Yamini Aiyar, President and Chief Executive, CPR, said, “We are delighted to welcome Dr KP Krishnan to the CPR family. Amongst India’s foremost bureaucrats, his diverse, multi-sectoral experience will strengthen our work on state capacity, regulation, and economic policy.”

Dr Krishnan has authored a number of reports and published many academic papers. In 2012, he held the BoK Visiting Professorship in Regulation in the University of Pennsylvania Law School. In 2017, he was conferred with the Distinguished Alumni Award of IIM Bangalore. From August 2020 to December 2021 he served as the IEPF Chair Professor at the National Council of Applied Economic Research (NCAER). He has been a Visiting Professor of Economics, Public Policy and Regulation at the LBSNAA Mussorie, ISB Hyderabad and Mohali, Ashoka University and IIM Bangalore.

He writes a monthly column (Artikam Chintanam-thoughts on the economy) in the Business Standard focusing on the Indian economy and financial sector issues since August 2020.

Telecom Regulatory Authority of India: Briefing Note

Setting the Context for Regulating the Telecommunications Sector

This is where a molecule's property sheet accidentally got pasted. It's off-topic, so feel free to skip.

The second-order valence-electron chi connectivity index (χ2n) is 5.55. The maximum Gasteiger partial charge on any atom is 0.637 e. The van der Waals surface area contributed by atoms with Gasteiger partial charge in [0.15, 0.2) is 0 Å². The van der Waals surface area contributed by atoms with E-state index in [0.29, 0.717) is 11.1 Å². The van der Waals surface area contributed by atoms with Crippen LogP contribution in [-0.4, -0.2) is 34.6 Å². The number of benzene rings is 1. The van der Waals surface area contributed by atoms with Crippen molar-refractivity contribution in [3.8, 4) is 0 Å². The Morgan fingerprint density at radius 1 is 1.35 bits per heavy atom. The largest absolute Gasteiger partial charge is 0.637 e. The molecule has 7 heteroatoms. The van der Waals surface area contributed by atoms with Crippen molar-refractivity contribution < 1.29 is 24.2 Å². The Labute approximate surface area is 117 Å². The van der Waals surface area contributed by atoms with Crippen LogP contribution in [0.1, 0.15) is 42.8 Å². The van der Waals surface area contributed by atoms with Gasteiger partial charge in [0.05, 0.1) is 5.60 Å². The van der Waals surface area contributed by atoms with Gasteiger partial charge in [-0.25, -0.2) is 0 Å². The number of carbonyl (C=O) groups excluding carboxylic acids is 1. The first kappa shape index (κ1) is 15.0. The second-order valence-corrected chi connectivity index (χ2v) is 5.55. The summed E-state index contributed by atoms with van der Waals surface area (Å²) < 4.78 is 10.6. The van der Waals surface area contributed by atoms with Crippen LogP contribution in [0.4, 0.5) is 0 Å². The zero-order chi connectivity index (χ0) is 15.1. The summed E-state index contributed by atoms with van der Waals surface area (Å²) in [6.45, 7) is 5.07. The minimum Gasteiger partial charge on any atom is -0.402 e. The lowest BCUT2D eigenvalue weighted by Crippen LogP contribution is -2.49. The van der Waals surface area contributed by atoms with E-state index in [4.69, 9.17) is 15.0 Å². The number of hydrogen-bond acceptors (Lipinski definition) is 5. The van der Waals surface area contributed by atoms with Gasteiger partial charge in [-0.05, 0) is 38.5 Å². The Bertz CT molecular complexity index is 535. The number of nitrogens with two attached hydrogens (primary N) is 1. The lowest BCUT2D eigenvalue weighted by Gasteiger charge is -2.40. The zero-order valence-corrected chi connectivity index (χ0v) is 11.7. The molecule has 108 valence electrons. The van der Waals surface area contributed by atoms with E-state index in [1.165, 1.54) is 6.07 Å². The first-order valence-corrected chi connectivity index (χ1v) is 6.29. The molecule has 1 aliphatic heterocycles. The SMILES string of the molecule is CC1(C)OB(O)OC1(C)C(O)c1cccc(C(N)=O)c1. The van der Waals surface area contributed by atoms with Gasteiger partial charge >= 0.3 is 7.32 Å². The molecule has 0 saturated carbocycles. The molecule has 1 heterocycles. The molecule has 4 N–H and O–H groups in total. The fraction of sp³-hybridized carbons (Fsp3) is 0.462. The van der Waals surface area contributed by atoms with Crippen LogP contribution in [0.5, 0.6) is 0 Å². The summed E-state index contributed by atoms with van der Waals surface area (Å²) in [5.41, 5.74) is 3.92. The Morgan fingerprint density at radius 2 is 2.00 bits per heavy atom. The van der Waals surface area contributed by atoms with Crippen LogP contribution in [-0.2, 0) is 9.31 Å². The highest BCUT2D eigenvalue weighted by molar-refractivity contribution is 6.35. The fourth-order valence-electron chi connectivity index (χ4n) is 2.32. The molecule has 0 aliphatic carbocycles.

The Telecom Regulatory Authority of India (TRAI), an independent regulatory authority for the telecommunications sector was created by an Act of Parliament, the TRAI Act, 1997. The establishment of TRAI was a momentous event in India’s telecom development story.

Economic liberalisation ushered in significant changes to the telecom sector in India. Telecom transitioned from being a government monopoly to an industry with multiple private participants. The process of strengthening the telecom sector had begun in the early 1980s, with the creation of the National Electronics Policy, 1984 and the setting up of two corporatised entities – the Mahanagar Telephone Nigam Limited (MTNL) and the Videsh Sanchar Nigam Limited (VSNL). Until such time, the Department of Telecommunications (DoT) within the Ministry of Communications was the only service provider, since telecom was believed to be a “natural monopoly”. This change marked the beginning of the corporatisation of services previously only provided by a government department. In the early 1990s, the National Telecom Policy (1994) was announced. Among other things, it allowed private investment in basic telephone services for the first time in India. The constitutional validity of the 1994 policy was challenged on the ground that telecommunications, being a sensitive service, ought to remain under the exclusive control of the government. The Supreme Court of India upheld the policy and cited countries where telecommunications had been privatised and regulatory authorities had been established for the same.